In the past few days, an unruly travelling family has sparked outrage across the country with their anti-social antics.
Trashing a beach, trying to get out of paying for food, theft - it seems only Levin has escaped the havoc.
But the troublesome group's reign of terror isn't confined to just this past week: they've been causing problems since early December.
Do you have any information on this family? Email firstname.lastname@example.org
DECEMBER 7: The earliest incident caused by the family dates back to a few weeks before Christmas, when four members of the dozen-strong family entered a Caltex gas station in Albany, Auckland.
CCTV footage showed two adult women rummaging around the shop and hiding items in their clothing.
Two children even took the gas station's Christmas tree.
Manager Ankur Patel discovered the brazen theft after realising the tree was missing.
"It was shocking ... I could not believe they would just walk out with a Christmas tree, especially children."
The family returned to that service station on New Year's Eve, and again on January 3.
JANUARY 12: A day before an incident on a beach that would thrust the family into the national spotlight, the tourists demanded a refund from a cafe in Auckland.
A staff member said they had breakfast at 10am, paid and left.
Then two women returned to try and get their money back.
"They came in like they were ready to fight," the staff member said.
"They were so rude and acted like they owned everything."
JANUARY 13: On Sunday, January 13, the group proceeded to make their presence known to the entire nation, after trashing a beach.
Krista Curnow, 28, witnessed the littering and filmed her confrontation with the family, who did not want to clean up after themselves.
The video of the confrontation, in which a young boy threatened Curnow by saying he would "knock your brains out", has been viewed more than 300,000 times.
Earlier on January 13, the young boy allegedly poured chips onto Curnow's blanket at the beach.
"We live in one of the most beautiful countries in the world, how dare people come to NZ and disrespect our country, this is our home," Curnow said.
That night, they tried to get out of paying their $280 bill at Mr India on the North Shore, before eventually paying $60 and having the rest of the bill voided.
JANUARY 15: On Tuesday morning, a person came forward to reveal what one member of the travelling family had done at the ibis Budget Hotel in Auckland's CBD, where they had stayed for three nights before leaving on Monday.
"He was eating toast and he threw it on the ground," the witness said.
"He behaved rudely."
When asked what his room number was by a receptionist who wanted to confirm he had paid, the man refused to say which room he was in.
The group next popped up in Hamilton, where they sparked a police callout at a Burger King.
The fast food joint's manager, who didn't want to be named, said they called police because the family were "causing problems".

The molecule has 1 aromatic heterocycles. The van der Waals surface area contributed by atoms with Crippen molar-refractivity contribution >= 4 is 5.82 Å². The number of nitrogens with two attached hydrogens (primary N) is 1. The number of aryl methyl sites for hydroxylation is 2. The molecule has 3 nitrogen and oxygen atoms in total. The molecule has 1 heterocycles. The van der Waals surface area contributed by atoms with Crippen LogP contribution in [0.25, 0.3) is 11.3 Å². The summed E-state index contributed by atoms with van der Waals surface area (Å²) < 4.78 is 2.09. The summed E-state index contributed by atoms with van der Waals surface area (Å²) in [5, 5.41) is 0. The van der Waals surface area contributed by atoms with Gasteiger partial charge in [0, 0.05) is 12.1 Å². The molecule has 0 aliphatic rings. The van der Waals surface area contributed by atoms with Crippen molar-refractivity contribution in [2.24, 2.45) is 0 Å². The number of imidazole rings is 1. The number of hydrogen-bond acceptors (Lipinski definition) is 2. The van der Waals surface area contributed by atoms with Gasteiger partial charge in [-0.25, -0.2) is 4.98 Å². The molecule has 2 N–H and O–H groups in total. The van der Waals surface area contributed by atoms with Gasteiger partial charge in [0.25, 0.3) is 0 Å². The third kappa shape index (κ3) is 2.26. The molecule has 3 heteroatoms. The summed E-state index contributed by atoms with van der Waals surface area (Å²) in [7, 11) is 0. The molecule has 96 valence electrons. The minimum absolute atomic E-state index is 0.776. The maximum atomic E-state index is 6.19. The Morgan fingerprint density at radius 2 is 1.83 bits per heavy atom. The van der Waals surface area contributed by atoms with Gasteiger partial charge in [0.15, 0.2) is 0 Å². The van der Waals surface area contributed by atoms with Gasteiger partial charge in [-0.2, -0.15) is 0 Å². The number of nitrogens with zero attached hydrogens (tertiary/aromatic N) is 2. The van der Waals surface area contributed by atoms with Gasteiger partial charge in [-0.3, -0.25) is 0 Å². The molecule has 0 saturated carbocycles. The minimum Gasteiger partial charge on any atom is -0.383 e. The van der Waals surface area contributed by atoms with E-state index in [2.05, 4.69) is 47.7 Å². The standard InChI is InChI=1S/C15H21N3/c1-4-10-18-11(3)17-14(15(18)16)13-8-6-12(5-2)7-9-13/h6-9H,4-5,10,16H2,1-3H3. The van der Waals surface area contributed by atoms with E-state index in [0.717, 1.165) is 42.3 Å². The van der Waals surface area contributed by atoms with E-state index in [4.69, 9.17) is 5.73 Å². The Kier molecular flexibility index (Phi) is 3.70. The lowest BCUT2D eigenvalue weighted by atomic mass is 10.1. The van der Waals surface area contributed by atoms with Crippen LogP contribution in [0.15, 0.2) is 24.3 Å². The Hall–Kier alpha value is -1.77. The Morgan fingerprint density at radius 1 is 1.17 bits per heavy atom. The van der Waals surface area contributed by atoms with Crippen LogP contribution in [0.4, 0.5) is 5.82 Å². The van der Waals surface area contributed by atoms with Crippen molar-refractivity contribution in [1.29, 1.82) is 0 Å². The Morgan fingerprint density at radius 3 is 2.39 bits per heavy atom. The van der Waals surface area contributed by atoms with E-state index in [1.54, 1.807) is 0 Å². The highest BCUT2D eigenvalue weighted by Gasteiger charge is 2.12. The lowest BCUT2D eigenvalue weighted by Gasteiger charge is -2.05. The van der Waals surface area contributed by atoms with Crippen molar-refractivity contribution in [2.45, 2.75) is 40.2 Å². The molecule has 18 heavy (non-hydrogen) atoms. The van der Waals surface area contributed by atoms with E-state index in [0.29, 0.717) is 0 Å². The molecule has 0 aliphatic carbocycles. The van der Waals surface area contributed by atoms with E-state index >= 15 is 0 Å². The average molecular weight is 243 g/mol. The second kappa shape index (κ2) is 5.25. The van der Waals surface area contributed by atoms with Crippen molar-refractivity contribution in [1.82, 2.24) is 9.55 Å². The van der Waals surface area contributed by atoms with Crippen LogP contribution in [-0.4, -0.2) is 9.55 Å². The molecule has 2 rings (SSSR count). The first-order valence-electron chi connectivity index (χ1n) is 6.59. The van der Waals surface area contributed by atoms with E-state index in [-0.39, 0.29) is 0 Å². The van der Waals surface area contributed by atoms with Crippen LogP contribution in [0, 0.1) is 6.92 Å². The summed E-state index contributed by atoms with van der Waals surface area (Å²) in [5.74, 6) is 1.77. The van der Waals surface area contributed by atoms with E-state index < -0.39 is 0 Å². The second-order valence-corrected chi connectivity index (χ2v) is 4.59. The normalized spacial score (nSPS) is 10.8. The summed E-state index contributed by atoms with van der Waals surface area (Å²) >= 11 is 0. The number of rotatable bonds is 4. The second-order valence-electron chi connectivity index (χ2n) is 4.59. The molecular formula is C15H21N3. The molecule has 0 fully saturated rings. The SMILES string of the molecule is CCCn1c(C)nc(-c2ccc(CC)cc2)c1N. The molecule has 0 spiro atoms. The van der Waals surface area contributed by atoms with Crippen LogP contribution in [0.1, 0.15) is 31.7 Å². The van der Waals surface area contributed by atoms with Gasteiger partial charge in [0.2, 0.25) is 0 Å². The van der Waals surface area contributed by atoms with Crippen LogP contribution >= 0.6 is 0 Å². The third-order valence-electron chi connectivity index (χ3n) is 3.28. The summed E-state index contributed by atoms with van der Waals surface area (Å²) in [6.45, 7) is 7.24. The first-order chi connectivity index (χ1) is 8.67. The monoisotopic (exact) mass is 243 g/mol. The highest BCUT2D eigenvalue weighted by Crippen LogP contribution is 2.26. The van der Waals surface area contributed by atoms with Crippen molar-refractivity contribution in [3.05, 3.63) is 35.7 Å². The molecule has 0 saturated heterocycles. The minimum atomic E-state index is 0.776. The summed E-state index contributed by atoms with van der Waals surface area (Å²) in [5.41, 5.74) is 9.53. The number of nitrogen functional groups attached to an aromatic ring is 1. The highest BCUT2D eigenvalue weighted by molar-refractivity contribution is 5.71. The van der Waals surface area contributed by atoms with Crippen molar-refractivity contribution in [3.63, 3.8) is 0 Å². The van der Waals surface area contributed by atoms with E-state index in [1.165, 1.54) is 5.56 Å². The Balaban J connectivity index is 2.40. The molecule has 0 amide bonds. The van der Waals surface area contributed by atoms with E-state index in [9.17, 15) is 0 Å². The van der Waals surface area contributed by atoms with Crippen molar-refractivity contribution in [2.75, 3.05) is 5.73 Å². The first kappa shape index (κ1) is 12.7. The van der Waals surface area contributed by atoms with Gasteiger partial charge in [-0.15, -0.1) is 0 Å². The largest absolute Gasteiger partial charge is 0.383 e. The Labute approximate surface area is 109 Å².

"They were walking through the drive-through."
A customer said the group "were sitting out the front being a bit intimidating".
Six police officers and two uniformed immigration officers came to the Burger King, where Immigration New Zealand (INZ) began the process to deport the group.
"Immigration officers advised the individuals of their appeal rights and provided the relevant documentation for them to appeal if they choose to do so," Peter Devoy, Assistant General Manager INZ said in a statement.
They were later stopped by police in Hamilton's northern suburb of Harrowfield around 3.45pm, when officers found that two young children in their car were not in appropriate car seats.
"In lieu of an infringement notice one of the adult passengers was taken to the local Warehouse where they purchased two seats. It's all about the safety of the children. And they were warned about the unrestrained children," Senior Sergeant Gill Meadows said.
The family didn't get a fine on top of purchasing the seats.
Finally, the incident at the Caltex in December caught up on a 26-year-old member of the family, who was arrested and charged with theft.
JANUARY 16: On Wednesday, Tina Maria Cash, 26, appeared in the Hamilton District Court after spending a night in the police cells, following her arrest on Tuesday.
She pleaded guilty to two theft charges, being ordered to pay $55.20 for the Red Bull, sunglasses and rope she stole from a gas station in Auckland.
The thefts were said to have occurred on December 31 and January 3.
While at court, the family found themselves facing a barrage of abuse from cross Kiwis.
"F...... gypsies," one person shrieked.
Others yelled comments like "how's your holiday?" and "you going to pick your rubbish up?" while others asked "when are you going home?"
JANUARY 17: After their escapades in Auckland and Hamilton, the family made their way to Wellington - and promptly found themselves being sent packing from a motel.
Newlands Court Motel manager Wayne Xuan said a person from the group came in and wanted to book a studio room, which can accommodate one or two people.
"Then I saw they lied. They had like six people with them. I said it's not allowed, you have to book a family unit.
"But they didn't want to, it was too expensive. They weren't rude but they did try to trick me."
The unruly family's next stop is not known, but the Interislander ferry is ready for them if they continue to head south.
Ahleen Rayner, head of tourism and marketing for KiwiRail, which owns the Interislander, said the safety and comfort of its passengers and crew took top priority.
"We're aware of the reports around the family of tourists that is currently travelling New Zealand," she said.
"Our staff will be keeping a close eye out for any disruption, including by groups with small boys in large hats."